Andrew Toby CFA – Director, Investment Operations
The Unison Solution – Vol. 1
Are your nest eggs all in one basket? Managing concentration risk in personal wealth
In this series of blog posts entitled “The Unison Solution,” we aim to provide objective analysis of the various use cases of the Unison program offering. In this inaugural post, we will explore the use of Unison HomeBuyer by a consumer who can afford a 20% down payment but chooses to use Unison to create a more diversified personal investment portfolio.
The “optimal” investment portfolio for an individual will be dependent on a multitude of factors, such as the person’s age, salary, liquidity needs, specific financial goals, and risk tolerance. These unique, individual circumstances should dictate the asset allocation that will create an effective long-term plan for personal wealth management.
Modern Portfolio Theory teaches us that, for any given level of risk, there is an optimal mix of investment assets that will provide the highest return. However, the practical application of this for an individual can be difficult simply due to the inability to diversify. Moreover, the benefits of homeownership sought by an individual may result in an overallocation to a single, volatile asset.
As Brodie Gay articulated in his blog post “The Devil is in the details: risk and return in residential real estate,” the value of an individual home is far more volatile than what may be measured by the Case-Shiller index. Homeowners hold a portfolio far riskier than they may realize or desire and historically have had limited options to remedy the allocation.
Using Brodie’s findings regarding volatility and applying these concepts to individual case studies, we find that the use of a program such as Unison HomeBuyer can help reduce exposure to single-asset residential real estate and re-allocate wealth in a better-diversified portfolio that will result not only in a superior Sharpe ratio but a more liquid portfolio to boot!
Establishing the “Base Case” scenario
To determine the financial impact of using the Unison proceeds to reinvest in other investments, we must first establish a model that simulates the expected cash flow from homeownership. I will refer to this as the Base Case scenario.
For our baseline model, we will use the following assumptions that are based on national averages:
Purchase Price: $500,000
Mortgage Amount: $400,000 (80% LTV, 30-year fixed)
Down Payment: $100,000 (20%)
Purchase Transaction Costs: 2.0% of Home Price
Hold Period Cashflow:
Interest Rate: 4.30%
Property Tax Rate: 1.35% of Purchase Price
Homeowner’s Insurance Rate: 0.35% of Purchase Price
Maintenance Cost: 1.0% of Purchase Price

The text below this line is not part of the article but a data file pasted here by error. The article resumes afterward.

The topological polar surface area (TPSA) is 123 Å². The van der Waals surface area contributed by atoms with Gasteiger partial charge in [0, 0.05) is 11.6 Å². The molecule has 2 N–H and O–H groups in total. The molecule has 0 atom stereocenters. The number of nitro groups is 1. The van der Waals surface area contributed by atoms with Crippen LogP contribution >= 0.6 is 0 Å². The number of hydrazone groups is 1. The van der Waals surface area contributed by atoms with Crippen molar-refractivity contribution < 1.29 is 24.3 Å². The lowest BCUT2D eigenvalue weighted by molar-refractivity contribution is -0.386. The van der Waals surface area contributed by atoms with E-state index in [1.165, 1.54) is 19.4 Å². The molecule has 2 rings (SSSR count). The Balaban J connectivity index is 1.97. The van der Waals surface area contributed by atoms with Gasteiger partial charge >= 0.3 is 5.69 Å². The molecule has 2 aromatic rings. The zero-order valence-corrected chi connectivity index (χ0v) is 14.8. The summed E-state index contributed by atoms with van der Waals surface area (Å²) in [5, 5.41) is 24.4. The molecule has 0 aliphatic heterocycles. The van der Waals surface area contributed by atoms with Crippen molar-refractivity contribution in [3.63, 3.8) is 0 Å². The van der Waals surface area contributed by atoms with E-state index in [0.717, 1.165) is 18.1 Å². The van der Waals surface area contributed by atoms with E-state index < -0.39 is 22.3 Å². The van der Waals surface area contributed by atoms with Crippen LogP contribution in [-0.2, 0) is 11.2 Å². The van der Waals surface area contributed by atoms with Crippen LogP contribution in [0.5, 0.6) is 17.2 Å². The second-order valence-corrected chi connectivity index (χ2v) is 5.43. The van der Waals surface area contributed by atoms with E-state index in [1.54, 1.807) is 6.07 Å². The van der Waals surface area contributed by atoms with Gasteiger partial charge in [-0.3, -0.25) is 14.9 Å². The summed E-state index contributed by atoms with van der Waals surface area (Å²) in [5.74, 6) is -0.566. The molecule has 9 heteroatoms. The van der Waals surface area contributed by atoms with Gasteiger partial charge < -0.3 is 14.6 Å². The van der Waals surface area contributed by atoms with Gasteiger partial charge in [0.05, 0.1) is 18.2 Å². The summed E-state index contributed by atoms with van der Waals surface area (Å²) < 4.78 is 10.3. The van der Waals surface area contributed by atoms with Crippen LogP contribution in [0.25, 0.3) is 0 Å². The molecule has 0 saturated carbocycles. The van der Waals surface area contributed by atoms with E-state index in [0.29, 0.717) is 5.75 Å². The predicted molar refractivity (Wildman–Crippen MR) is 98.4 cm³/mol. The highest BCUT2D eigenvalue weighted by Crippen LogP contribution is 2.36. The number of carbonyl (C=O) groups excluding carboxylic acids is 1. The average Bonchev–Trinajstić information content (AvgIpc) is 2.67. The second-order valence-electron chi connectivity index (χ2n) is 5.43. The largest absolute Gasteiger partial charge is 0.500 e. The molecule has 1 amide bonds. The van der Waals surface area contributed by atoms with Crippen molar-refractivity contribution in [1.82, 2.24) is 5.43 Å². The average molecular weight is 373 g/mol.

Income Tax Rate: 25%
Hold Period: 7 years
Home Price Appreciation (“HPA”): 3.4%
Sale Transaction Costs: 8.0%
An outlay of these cash flows over the hold period of seven years will show the initial $100,000 investment withered down to $12,000 with an annualized IRR of -8.0%.
Clearly these figures are flawed – after all, home ownership is supposed to be a good investment, right? Interestingly, a review of the Case-Shiller index vis a vis mortgages rates over the last two decades will show that mortgage rates are often higher than the unlevered return on real estate.
Figure 1 – Spread of Cash-Shiller Real Estate Index against 30 Year Mortgage Rates, 1985-2015
The “Rent Savings” component of homeownership
The fix here is that the general cost of living cannot be avoided, and therefore this cash outflow should be excluded from the analysis. Said another way, if you did not own your home, you would be paying rent. Therefore, these savings on rent must be added to the cashflow to provide a better picture of the benefit of home ownership. The U.S. Bureau of Labor Statistics provides data for rent on primary residences. By using this data to derive a rental yield, we can add this to the spread.
Figure 2 – Rental yield added to Case-Shiller vs. 30 Year Mortgage Rates
We will add an assumed “Rent Savings,” which we will estimate to equal 130% of the mortgage payment (principal and interest). The comparison of rent to mortgage will vary broadly by location and is a key component in various “rent vs. own” or “affordability” analyses out there. Trulia has a useful blog that explores how these can vary by location.
With this offset added to the cash flow model, the IRR in our Base Case increases to 11.9%, with net worth increasing from $100,000 to $226,357 after seven years.
Evaluating the use of Unison HomeBuyer
Let us now replicate the Base Case scenario but add the use of Unison HomeBuyer. Unison contributes 10% of proceeds on the purchase and is repaid the initial investment plus 35% of the change in value at the time of sale. We will call this the “Unison” scenario.
For the moment, we will take the $50,000 in proceeds and set them aside. We will evaluate the impact of investing these proceeds, but first, let’s look at how the home ownership investment itself performs under either scenario.
In the base case, the 20% ownership provides exposure to 100% of the upside (5x leverage). With Unison HomeBuyer, 10% down payment provides exposure to 65% of the upside (6.5x leverage). Therefore, based on home value alone, the use of Unison will provide higher returns to the homeowner in times of positive appreciation. In times of negative appreciation, the investment will drop to zero more quickly.